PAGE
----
JUNEAU A bill that would prevent Alaska governors from making any more long-term appointments to the U.S. Senate became law over the weekend without Gov. Frank Murkowski's signature.
Legislators passed the bill earlier this year after it became clear that a citizens' initiative to do about the same thing had enough signatures to go on the November ballot.
Lt. Gov. Loren Leman said Tuesday the new law will knock that question off the ballot.
A sponsor of the initiative, however, said he thinks the question still should go before voters because there's a key difference between the new law and the proposed ballot question.
The initiative arose after Murkowski appointed his daughter, then state Rep. Lisa Murkowski, to fill his U.S. Senate seat after he was elected governor in 2002. The appointment sparked cries of nepotism from some Alaskans.
The new law calls for a special election to be held between 60 and 90 days after a U.S. Senate vacancy occurs. Previously, the governor could appoint a new senator if less than 2 1/2 years remained in the departing senator's term.
The new law still calls for the governor to appoint a replacement, but the replacement would serve only until the special election could be held.
The bill's sponsor, Rep. Lesil McGuire, R-Anchorage, has said that's intended to assure Alaska has a vote in the Senate during the several months it would take to hold an election.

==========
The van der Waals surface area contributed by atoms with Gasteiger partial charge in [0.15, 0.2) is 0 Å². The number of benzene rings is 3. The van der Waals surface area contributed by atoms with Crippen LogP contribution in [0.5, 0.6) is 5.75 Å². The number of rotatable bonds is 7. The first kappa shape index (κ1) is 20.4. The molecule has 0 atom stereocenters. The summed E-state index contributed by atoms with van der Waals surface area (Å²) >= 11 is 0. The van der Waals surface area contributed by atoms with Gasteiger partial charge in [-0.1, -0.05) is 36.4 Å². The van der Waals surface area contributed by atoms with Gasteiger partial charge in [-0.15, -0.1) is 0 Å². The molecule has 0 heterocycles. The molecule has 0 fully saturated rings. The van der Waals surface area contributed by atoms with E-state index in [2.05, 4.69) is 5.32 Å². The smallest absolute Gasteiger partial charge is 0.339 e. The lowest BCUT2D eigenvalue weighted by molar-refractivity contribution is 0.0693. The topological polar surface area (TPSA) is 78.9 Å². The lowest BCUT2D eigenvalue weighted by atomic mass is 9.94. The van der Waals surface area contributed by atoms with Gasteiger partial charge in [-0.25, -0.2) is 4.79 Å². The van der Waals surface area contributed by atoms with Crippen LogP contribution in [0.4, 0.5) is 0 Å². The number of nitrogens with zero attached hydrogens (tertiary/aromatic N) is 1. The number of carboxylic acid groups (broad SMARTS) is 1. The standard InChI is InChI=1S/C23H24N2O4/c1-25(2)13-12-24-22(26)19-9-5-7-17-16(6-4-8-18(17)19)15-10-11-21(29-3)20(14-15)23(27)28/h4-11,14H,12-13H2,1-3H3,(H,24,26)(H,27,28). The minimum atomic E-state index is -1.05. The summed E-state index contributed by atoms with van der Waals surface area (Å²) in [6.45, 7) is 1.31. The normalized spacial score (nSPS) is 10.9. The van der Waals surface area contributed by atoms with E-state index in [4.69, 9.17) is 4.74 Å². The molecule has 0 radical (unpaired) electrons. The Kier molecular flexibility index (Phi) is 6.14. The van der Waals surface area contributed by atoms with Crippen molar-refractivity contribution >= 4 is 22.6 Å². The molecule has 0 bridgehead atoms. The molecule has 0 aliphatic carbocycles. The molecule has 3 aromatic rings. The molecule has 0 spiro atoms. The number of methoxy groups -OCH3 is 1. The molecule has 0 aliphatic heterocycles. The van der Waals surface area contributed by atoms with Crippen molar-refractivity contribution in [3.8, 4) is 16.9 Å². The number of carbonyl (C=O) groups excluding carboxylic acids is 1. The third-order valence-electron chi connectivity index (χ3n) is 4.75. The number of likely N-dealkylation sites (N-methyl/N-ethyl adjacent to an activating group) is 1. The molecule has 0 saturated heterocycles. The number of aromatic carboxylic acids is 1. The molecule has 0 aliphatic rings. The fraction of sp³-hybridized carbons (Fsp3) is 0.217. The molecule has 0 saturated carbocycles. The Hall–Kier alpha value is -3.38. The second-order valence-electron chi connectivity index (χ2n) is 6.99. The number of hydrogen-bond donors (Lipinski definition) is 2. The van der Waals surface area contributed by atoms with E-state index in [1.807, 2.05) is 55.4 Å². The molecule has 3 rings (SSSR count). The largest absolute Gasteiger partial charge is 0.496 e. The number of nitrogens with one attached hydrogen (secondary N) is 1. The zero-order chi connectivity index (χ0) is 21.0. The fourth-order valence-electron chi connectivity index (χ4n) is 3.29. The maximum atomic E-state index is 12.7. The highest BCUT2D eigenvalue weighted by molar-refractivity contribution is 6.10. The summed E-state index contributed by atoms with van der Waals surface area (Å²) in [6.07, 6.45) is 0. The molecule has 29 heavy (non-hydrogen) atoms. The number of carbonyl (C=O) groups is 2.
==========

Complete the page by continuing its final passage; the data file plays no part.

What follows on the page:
Rep. Eric Croft, D-Anchorage, who was one of the initiative sponsors, disagrees with the provision for even temporary appointments to the office because he said the appointee has an advantage during an election.
''They can sit in the U.S. Senate, raise money as a U.S. senator and use that leverage in the campaign,'' Croft said.
But Leman said he believes the bill meets the legal test of being ''substantially similar'' to the initiative, and thus, the measure no longer needs to go on the ballot this fall.
The lieutenant governor's office is charged with deciding such matters.
Croft said he may challenge Leman's decision, although he first wanted to see the legal reasoning behind it.
''There's a big difference to me between appointing and electing, and they added (that) to our bill,'' Croft said.
The governor's spokesperson, John Manly, said Gov. Murkowski did not say why he did not sign the bill.
''I'm not aware of any position we took on it,'' Manly said.
The governor has 20 days to sign or veto a bill once it reaches his desk. If he takes no action within that time, the bill becomes law without his signature.
The initiative and the bill have drawn calls of partisanship from both sides of the aisle.
Sen. Murkowski faces three Republican challengers in the primary in August, and if she wins, she'll run against former Democratic Gov. Tony Knowles in the general election in November.
Some Republicans speculated and Democrats denied that initiative sponsors were pushing the ballot question so it would be in front of voters at the same time they decided whether to elect Sen. Murkow-ski.
Democrats speculated that Republican lawmakers passed the bill to keep the initiative off the ballot and avoid embarrassing Sen. Murkowski.
However, McGuire said she sponsored the bill because her constituents supported it and because there were legal questions about whether the law on Senate appointments could be changed by initiative.
The new law also allows third parties to automatically qualify for a place on the ballot after they receive 3 percent of the votes cast in any statewide election, whether for U.S. House, U.S. Senate or governor.
Previously, third parties had to receive 3 percent of the vote in the governor's race to automatically qualify for the ballot.
The Green Party of Alaska sued over that provision after its 2002 gubernatorial candidate failed to get the required 3 percent vote.
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